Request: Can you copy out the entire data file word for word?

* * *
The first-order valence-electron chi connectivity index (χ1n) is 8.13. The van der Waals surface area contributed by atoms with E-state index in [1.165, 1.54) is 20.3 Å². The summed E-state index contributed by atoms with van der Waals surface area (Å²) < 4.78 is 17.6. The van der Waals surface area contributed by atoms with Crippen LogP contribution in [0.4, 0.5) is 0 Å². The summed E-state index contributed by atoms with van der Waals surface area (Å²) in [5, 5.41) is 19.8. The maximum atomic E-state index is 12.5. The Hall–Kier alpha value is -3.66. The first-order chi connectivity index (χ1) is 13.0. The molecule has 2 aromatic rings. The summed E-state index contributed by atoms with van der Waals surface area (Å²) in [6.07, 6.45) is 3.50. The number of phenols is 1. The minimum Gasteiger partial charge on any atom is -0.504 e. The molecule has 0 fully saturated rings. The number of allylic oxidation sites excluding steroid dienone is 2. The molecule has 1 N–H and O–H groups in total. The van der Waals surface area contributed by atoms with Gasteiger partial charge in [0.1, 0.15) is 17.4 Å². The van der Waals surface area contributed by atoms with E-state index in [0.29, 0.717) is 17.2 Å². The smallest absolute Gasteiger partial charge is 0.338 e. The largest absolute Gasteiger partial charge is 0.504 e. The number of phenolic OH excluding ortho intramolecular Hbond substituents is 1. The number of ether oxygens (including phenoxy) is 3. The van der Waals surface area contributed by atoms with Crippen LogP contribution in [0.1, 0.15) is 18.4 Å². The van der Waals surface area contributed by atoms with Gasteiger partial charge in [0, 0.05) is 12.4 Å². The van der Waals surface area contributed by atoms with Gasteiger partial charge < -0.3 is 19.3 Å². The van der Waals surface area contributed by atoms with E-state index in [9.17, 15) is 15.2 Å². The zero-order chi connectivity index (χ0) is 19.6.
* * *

The first-order valence-electron chi connectivity index (χ1n) is 8.13. The van der Waals surface area contributed by atoms with E-state index in [1.165, 1.54) is 20.3 Å². The summed E-state index contributed by atoms with van der Waals surface area (Å²) < 4.78 is 17.6. The van der Waals surface area contributed by atoms with Crippen LogP contribution in [0.4, 0.5) is 0 Å². The summed E-state index contributed by atoms with van der Waals surface area (Å²) in [5, 5.41) is 19.8. The maximum atomic E-state index is 12.5. The Hall–Kier alpha value is -3.66. The first-order chi connectivity index (χ1) is 13.0. The molecule has 2 aromatic rings. The summed E-state index contributed by atoms with van der Waals surface area (Å²) in [6.07, 6.45) is 3.50. The number of phenols is 1. The minimum Gasteiger partial charge on any atom is -0.504 e. The molecule has 0 fully saturated rings. The number of allylic oxidation sites excluding steroid dienone is 2. The molecule has 1 N–H and O–H groups in total. The van der Waals surface area contributed by atoms with Gasteiger partial charge in [0.1, 0.15) is 17.4 Å². The van der Waals surface area contributed by atoms with E-state index in [0.29, 0.717) is 17.2 Å². The smallest absolute Gasteiger partial charge is 0.338 e. The largest absolute Gasteiger partial charge is 0.504 e. The number of phenolic OH excluding ortho intramolecular Hbond substituents is 1. The number of ether oxygens (including phenoxy) is 3. The van der Waals surface area contributed by atoms with Crippen LogP contribution in [0.1, 0.15) is 18.4 Å². The van der Waals surface area contributed by atoms with Gasteiger partial charge in [0, 0.05) is 12.4 Å². The van der Waals surface area contributed by atoms with Gasteiger partial charge < -0.3 is 19.3 Å². The van der Waals surface area contributed by atoms with E-state index in [9.17, 15) is 15.2 Å². The zero-order chi connectivity index (χ0) is 19.6.